Thyroid hormone (TH) molecules enter cells via membrane transporters and, depending on the cell type, can be activated (i.e., T4 to T3 conversion) or inactivated (i.e., T3 to 3,3′-diiodo-l-thyronine or T4 to reverse T3 conversion). These reactions are catalyzed by the deiodinases. The biologically active hormone, T3, eventually binds to intracellular TH receptors (TRs), TRα and TRβ, and initiate TH signaling, that is, regulation of target genes and other metabolic pathways. At least three families of transmembrane transporters, MCT, OATP, and LAT, facilitate the entry of TH into cells, which follow the gradient of free hormone between the extracellular fluid and the cytoplasm. Inactivation or marked downregulation of TH transporters can dampen TH signaling. At the same time, dynamic modifications in the expression or activity of TRs and transcriptional coregulators can affect positively or negatively the intensity of TH signaling. However, the deiodinases are the element that provides greatest amplitude in dynamic control of TH signaling. Cells that express the activating deiodinase DIO2 can rapidly enhance TH signaling due to intracellular buildup of T3. In contrast, TH signaling is dampened in cells that express the inactivating deiodinase DIO3. This explains how THs can regulate pathways in development, metabolism, and growth, despite rather stable levels in the circulation. As a consequence, TH signaling is unique for each cell (tissue or organ), depending on circulating TH levels and on the exclusive blend of transporters, deiodinases, and TRs present in each cell. In this review we explore the key mechanisms underlying customization of TH signaling during development, in health and in disease states.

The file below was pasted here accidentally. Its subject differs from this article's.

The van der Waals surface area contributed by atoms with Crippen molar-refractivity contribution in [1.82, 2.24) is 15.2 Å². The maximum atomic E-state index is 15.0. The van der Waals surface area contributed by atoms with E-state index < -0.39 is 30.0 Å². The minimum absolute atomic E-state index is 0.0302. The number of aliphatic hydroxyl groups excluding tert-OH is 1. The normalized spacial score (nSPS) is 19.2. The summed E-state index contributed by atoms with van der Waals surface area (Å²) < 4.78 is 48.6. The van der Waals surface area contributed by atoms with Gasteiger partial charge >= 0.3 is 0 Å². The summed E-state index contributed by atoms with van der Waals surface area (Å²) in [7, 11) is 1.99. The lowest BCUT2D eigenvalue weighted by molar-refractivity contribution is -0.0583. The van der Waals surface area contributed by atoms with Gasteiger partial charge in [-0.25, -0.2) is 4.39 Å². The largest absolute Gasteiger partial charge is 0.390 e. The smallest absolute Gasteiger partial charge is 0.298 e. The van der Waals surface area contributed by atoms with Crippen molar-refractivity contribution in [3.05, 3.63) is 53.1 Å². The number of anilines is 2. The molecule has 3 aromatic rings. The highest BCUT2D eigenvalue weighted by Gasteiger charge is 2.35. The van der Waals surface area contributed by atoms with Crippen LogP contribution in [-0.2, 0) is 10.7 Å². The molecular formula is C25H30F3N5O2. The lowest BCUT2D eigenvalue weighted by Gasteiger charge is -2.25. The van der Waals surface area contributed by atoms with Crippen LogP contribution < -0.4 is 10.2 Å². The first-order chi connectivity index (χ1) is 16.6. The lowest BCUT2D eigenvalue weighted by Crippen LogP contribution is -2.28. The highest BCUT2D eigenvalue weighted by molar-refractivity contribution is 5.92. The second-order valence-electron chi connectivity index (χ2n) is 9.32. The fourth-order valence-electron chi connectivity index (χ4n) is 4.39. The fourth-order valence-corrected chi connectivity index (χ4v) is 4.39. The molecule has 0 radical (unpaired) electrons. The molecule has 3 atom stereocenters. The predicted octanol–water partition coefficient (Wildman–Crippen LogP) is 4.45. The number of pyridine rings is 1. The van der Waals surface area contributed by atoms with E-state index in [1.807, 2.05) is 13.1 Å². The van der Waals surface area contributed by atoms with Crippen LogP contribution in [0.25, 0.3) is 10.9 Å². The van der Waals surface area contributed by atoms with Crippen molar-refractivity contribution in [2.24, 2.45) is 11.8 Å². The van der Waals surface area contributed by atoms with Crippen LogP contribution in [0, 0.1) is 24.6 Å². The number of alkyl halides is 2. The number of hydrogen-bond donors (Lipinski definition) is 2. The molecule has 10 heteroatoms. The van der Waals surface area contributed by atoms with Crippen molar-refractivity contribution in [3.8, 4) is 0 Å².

ASJC Scopus subject areas
- Endocrinology, Diabetes and Metabolism